As a plugged-in reader adds today (emphasis ours):
I work for the law firm that just completed the lockout on this property.
So in addition to the deed, it's two years later and Chevy Chase bank finally has the keys.
∙ A Landmark District Seven Mansion Foreclosure (2799 Pacific) [SocketSite]
∙ San Francisco Landmark 207: Ellinwood Residence (2799 Pacific) [noehill.com]
A Pair Of Noe Valley Apples (And One Quick Price Change)
Purchased for $1,050,000 in May 2008, the single family home at 1502 Noe hit the market this morning listed for $1,195,000. Shortly thereafter, 16 28th Street hit the market four blocks away listed for $1,095,000 having been purchased for $1,003,000 in May of 2009.
The list price for 1502 Noe was quickly reduced to $1,095,000 as well.
Alpha, Beta, And The America's Cup
Twenty years ago, 611 Marina Boulevard sold for $1,250,000. Eight years later, the property sold for $1,620,000. And eight years after that, the property returned to the market listed for $3,995,000 and sold for $3,835,500 in 2007.
Unfortunately the next sale will no longer be perfectly apples-to-apples as the first floor was reconfigured and remodeled in 2008, but 611 Marina Boulevard is back on the market as of today listed for $4,800,000.
The listing now touts "front row seating [for] America's Cup events," of course. And the dining room has been painted green.
∙ Listing: 611 Marina Boulevard (4/3) 4,178 sqft - $4,800,000 [MLS]
∙ The $1,500,000 Half Bath On Marina Boulevard [SocketSite]
∙ The Scope Of Development For San Francisco’s First America’s Cup [SocketSite]
3322 Market: The View From Behind The Scenes (And Building)
With $2,060,000 in loans past due including a first for $1,460,000, a second for $250,000, and a third for $350,000, last month 3322 Market street (the top two floors above) was purchased on the courthouse steps for $1,017,000 cash.
Yesterday, the 2,496 square foot condominium hit the market listed for $1,375,000.
And yes, there are views.
∙ Listing: 3322 Market Street (3/2.5) 2,496 sqft - $1,375,000 [MLS]
Back Around The Cape (Horn Lofts Penthouse)
As we wrote about the Cape Horn Lofts building at 540 Delancey last year:
It was sixteen condos before units #402 and #403 were combined to form a 2,900 square foot unit with over 1,000 square feet of outdoor space. In contract (and so noted) at the time we profiled #401, 540 Delancey #402/3 sold for $3,100,000 in October 2008.
Listed for $3,295,000 at the end of 2009, and then for $2,995,000 last June, the Cape Horn penthouse unit known as #402/403 is back on the market and asking $2,899,000.
∙ Listing: 540 Delancey #402/403 (2/4) - $2,899,000 [MLS] [540delanceypenthouse.com]
∙ 540 Delancey #402/403 Comes Back Around (At) The Cape Horn [SocketSite]
∙ Cape Horn Lofts (540 Delancey) In General, And #401 In Specific [SocketSite]
For The Love (And Hate) Of Palm Trees In San Francisco
The palms won't be there much longer. The city has fired all their educated arborists. Those who are left trim them to that odd pineapple shape while the fronds are still green and alive. A fusarium-type wilt then infects the palm and it slowly dies. At least 3 have died since the last trimming - that's what killed the dead palms around Justin Herman Plaza.
∙ A Most Unfortunate Quote [SocketSite]
∙ A Plugged-In Reader's Report: Third Street Sprouts Some Trees [SocketSite]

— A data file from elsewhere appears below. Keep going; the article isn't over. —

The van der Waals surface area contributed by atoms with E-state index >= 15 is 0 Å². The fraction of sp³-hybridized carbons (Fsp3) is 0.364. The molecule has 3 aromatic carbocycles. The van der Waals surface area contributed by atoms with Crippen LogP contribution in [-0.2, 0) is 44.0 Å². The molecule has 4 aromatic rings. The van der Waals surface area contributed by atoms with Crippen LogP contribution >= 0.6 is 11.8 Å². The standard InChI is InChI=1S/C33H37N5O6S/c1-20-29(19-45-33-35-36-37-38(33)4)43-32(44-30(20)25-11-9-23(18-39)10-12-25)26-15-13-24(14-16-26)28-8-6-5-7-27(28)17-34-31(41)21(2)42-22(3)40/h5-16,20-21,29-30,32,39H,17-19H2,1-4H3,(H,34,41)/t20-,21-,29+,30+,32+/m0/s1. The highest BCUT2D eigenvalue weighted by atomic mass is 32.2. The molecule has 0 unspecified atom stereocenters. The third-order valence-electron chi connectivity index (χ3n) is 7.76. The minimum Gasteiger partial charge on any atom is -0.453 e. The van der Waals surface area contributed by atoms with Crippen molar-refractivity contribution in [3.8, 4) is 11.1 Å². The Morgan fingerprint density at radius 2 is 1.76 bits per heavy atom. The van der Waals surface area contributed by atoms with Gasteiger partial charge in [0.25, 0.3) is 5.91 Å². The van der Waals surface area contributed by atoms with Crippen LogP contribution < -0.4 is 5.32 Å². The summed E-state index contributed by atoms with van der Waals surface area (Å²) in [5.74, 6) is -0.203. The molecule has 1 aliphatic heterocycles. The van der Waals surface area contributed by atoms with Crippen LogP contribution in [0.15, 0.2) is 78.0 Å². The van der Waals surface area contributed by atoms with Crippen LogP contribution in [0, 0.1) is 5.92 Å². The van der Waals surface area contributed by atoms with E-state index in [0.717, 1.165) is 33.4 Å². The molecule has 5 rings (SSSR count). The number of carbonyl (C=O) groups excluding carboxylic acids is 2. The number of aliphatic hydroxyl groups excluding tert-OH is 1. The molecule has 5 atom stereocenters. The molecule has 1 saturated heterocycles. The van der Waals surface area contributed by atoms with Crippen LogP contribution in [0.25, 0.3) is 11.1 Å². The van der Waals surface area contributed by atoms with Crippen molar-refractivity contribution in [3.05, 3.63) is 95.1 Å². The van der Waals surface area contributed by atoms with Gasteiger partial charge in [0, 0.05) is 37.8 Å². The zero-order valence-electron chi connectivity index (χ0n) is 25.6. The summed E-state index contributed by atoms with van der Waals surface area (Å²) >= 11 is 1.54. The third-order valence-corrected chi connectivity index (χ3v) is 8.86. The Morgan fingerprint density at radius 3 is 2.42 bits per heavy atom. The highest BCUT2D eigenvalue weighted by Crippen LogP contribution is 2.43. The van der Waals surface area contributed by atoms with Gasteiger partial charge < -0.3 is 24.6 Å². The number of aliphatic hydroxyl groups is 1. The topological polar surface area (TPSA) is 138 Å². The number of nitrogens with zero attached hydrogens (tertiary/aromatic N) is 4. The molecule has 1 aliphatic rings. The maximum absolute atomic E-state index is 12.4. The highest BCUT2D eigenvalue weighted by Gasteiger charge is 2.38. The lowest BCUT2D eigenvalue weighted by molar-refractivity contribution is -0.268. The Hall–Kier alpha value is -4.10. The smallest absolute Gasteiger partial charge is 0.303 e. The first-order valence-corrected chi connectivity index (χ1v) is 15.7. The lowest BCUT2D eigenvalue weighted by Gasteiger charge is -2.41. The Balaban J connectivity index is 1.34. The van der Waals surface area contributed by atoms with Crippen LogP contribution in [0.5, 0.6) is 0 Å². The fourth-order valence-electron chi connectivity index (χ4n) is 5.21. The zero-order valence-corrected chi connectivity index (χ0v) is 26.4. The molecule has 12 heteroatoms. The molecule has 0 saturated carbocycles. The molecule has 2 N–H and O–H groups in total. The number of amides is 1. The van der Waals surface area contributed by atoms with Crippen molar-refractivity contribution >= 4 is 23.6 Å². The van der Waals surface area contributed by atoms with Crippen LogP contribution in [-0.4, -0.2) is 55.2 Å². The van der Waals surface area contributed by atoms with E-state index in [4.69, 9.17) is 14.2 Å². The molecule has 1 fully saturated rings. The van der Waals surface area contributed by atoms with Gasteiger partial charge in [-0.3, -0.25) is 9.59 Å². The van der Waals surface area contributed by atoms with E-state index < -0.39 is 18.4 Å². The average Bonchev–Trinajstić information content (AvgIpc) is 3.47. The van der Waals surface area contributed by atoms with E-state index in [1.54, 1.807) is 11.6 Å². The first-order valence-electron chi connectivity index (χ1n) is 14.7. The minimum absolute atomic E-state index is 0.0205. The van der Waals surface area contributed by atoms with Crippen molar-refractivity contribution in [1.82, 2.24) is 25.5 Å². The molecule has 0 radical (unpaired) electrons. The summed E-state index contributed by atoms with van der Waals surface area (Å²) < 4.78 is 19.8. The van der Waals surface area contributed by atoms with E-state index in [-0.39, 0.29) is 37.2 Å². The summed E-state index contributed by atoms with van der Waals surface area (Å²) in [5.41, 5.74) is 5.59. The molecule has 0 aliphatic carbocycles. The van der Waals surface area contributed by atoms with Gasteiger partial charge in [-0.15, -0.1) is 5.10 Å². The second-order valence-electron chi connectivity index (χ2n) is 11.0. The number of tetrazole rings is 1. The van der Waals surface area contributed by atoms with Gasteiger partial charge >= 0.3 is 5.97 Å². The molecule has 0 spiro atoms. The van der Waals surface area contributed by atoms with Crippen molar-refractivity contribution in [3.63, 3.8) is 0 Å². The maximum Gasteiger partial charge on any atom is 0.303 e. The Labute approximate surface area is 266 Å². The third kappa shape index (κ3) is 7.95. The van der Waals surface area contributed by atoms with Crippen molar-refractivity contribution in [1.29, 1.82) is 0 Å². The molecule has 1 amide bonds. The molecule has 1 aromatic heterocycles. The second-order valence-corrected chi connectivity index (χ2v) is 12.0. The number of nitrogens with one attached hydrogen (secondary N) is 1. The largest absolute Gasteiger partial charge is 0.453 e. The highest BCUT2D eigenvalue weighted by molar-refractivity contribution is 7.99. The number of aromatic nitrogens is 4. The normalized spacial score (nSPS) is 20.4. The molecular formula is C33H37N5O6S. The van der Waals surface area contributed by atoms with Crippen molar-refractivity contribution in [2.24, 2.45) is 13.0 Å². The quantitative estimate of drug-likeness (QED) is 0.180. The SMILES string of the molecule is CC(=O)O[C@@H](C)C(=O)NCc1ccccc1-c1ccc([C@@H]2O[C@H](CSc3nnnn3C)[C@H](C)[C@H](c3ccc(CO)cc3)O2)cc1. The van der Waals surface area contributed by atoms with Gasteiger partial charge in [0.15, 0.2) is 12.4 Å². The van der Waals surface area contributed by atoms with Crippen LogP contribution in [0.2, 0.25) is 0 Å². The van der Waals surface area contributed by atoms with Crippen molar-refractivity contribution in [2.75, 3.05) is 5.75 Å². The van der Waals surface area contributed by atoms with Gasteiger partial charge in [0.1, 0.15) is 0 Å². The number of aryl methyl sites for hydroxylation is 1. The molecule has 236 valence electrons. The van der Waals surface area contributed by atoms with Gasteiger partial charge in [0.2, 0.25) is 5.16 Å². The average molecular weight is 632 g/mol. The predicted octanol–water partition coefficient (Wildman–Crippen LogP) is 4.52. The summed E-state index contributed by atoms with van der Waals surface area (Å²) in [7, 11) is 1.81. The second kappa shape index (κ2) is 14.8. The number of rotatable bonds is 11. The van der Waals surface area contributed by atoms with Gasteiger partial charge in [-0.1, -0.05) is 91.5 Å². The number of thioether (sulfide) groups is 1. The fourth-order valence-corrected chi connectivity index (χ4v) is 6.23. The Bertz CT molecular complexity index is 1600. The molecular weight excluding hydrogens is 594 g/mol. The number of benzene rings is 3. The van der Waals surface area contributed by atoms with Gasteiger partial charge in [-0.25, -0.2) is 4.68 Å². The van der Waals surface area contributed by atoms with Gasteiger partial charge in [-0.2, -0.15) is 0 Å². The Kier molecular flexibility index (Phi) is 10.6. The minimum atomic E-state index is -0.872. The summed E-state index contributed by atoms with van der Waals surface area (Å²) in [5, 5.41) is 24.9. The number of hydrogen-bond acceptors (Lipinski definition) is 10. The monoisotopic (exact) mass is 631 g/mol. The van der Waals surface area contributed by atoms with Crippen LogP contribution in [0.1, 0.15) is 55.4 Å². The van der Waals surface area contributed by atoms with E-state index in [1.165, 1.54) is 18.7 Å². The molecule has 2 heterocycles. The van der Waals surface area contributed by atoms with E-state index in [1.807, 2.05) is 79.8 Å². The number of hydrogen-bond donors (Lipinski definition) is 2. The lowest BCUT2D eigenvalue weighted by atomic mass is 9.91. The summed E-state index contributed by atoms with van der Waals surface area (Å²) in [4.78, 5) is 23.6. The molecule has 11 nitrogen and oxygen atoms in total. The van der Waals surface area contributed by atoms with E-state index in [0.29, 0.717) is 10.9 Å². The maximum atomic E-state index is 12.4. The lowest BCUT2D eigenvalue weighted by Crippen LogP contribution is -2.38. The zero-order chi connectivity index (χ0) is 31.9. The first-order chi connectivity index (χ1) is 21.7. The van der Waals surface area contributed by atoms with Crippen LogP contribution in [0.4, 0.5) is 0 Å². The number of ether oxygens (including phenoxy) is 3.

∙ The Impact Of 8 Washington [SocketSite]
Oops!..We Did It Again
We don’t know if it’s another (failed) attempt to make a steep block look a little flatter, but we do know the exterior shot for 3318 Folsom likely isn’t doing the listing any favors, especially on a listing that notes: "Home has a lot of deferred maintenance…"
As the image would look after a simple rotation to adjust for the camera angle:
But hey, it is just a listing for a half-million dollar home.
UPDATE: As a reader notes, our rotated photo has since replaced the listing agent's.
∙ Listing: 3318 Folsom (3/2) 1,250 - $539,000 [MLS]
∙ The Only Appropriate Headline: “What The Hell Were They Thinking?” [SocketSite]
June 23, 2011
A Bit Of (Unnecessary) Salesforce Saber Rattling
Renderings of the Salesforce.com campus, released earlier this month, feature a flashy design. A public square is anchored by a hot-pink Jumbotron video screen.
"That was my idea," Mr. Benioff, the Salesforce.com CEO, said of the screen. "Putting something like that there can add a lot of energy." The Jumbotron could be used for things such as employee presentations and public entertainment, he said.
Salesforce.com is hoping for design-review approval from the city by September. "If we can't get the approvals we could also end up somewhere else," Mr. Benioff said.
The redevelopment agency's Ms. Kahn said that while she didn't anticipate problems with the design review, the pink Jumbotron might face additional environmental scrutiny. Overall, Ms. Kahn said, "we're generally, based on what we've seen, pleased."
And in the words of JK Dineen:
Let's be real. It’s highly unlikely that the redevelopment agency board, which has rubber stamped pretty much everything that has been proposed for the 303-acre Mission Bay campus, will give Salesforce a hard time. We are talking about 10,000 Salesforce jobs. We are talking about at least $700 million of 100 percent union construction over the next five years. In Marc Benioff we are also talking about a philanthropic superstar who, along with his wife, donated $100 million for the UCSF Hospital that is driving much of the investment into Mission Bay.
∙ Designs For Salesforce's Global Headquarters Complex in Mission Bay [SocketSite]
∙ A Bit Of Color On (And For) Salesforce's Campus In Mission Bay [SocketSite]
∙ Mission Bay Prepares for Makeover [WSJ]
∙ Salesforce CEO: approve our HQ plan, or else... [Business Times]
∙ The Building Of UCSF’s New Mission Bay Medical Center Is Underway [SocketSite]